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Opinion | The New Wave of Holocaust Revisionism

Poland’s Jewish population numbered well over three million before the war. At the end of the war, some 380,000 Polish Jews had survived, most of whom had fled in 1939 into the former Soviet Union. By 1950, only about 45,000 Jews were left living in Poland.

The current effort to erect dozens of monuments to Polish heroes in places of Jewish terror appears to be changing the teaching and understanding of history in Poland. Even Auschwitz, perhaps the most visible symbol of the genocide, has not been spared. According to a national poll published in 2020, nearly half of Poles today think that Auschwitz is most of all a place of Polish suffering. Thus Auschwitz — which is also a museum funded by the Polish government devoted to the memory of nearly one million Jews who lost their lives in the gas chambers of Birkenau — has emerged, to a certain extent, as a place of Polish suffering as much as a Jewish one.

As a historian, I myself have encountered this new and dangerous trend. In 2021 I was accused of slandering the memory of a long-deceased Polish village mayor. The claim was based on a footnote in “Night Without End,” a book that I co-edited. In the text, a Holocaust survivor is quoted recalling an incident in which the mayor of his village alerted the Nazis to the whereabouts of a group of Jews, resulting in their death. The mayor’s niece, assisted by an NGO that receives government funding, took us into Warsaw’s District Court to defend the name of her uncle. We were dismayed by the ruling, in which the judge, Ewa Jonczyk, asked us to apologize.

“We can assume that ascribing to Poles the crimes of the Holocaust committed by the Third Reich can be construed as harmful and detrimental to the sense of identity and of national pride,” the judge said last February. “Attributing to the Polish nation the responsibility for the Holocaust, for the killing of Jews during World War II and for the confiscation of their property touches upon the sphere of the national heritage and, consequently, as completely untrue and harmful, can significantly impact one’s feeling of own national dignity, destroying the justified — based on facts — belief that Poland was the victim of war operations initiated and conducted by the Germans.”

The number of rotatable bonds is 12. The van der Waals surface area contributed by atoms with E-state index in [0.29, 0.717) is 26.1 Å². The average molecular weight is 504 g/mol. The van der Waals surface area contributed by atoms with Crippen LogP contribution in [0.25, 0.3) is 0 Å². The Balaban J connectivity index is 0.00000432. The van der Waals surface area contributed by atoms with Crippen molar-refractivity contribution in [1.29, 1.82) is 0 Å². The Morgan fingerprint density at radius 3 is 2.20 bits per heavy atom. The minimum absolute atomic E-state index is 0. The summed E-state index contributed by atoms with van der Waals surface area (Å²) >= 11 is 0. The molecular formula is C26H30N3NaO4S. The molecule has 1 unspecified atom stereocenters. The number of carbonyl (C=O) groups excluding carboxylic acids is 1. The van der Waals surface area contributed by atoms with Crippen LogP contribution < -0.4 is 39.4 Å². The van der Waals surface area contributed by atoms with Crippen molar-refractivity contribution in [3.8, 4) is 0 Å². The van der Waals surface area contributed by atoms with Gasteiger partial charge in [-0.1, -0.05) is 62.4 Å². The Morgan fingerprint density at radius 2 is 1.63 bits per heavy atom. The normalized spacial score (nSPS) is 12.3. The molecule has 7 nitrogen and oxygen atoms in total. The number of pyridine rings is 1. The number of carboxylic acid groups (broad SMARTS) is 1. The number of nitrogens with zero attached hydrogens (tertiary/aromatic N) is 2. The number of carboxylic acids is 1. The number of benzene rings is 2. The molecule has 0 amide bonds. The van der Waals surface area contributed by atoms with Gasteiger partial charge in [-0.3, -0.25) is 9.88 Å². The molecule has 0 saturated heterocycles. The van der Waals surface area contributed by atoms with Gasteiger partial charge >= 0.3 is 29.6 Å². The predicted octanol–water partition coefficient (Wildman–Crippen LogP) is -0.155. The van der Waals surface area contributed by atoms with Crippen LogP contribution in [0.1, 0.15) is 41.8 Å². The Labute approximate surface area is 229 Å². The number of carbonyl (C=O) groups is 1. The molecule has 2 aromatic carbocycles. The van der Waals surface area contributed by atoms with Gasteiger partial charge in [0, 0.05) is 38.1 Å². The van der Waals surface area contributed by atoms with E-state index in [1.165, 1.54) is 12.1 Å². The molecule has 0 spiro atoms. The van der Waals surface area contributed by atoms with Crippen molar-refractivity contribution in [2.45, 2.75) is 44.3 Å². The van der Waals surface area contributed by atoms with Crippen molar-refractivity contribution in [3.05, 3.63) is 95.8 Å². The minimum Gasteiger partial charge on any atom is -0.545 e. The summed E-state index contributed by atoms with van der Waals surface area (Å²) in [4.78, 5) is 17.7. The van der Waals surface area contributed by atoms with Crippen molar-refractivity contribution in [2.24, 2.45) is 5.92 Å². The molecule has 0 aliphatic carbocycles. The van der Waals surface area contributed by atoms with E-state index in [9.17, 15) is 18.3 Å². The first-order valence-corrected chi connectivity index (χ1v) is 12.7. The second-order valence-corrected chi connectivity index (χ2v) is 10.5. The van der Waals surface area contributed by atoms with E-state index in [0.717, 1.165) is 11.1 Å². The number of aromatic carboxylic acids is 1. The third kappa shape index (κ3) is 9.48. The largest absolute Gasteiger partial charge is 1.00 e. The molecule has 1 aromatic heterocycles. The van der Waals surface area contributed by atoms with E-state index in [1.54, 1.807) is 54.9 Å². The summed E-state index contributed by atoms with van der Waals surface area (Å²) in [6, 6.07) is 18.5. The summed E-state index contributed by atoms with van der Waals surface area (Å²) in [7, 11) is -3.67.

Fortunately the ruling was overturned, but the chill was felt among scholars inside and outside Poland.

It seemed to me that the real objective of the lawsuit was not to rescue a man’s name or alter his reputation, but to frighten scholars of the Holocaust, to instill Poland’s pervasive atmosphere of fear into an entire discipline and to make students and educators think twice before choosing topics that would challenge the government-sponsored version of history. The idea of a right to national pride, advanced in court, is an ambiguous and legally undefined sentiment that effectively means any member of the Polish nation has the right to sue historians whose findings offend them.

Meanwhile, Holocaust survivors are dying every day. There are few left to protest the new revisionism.

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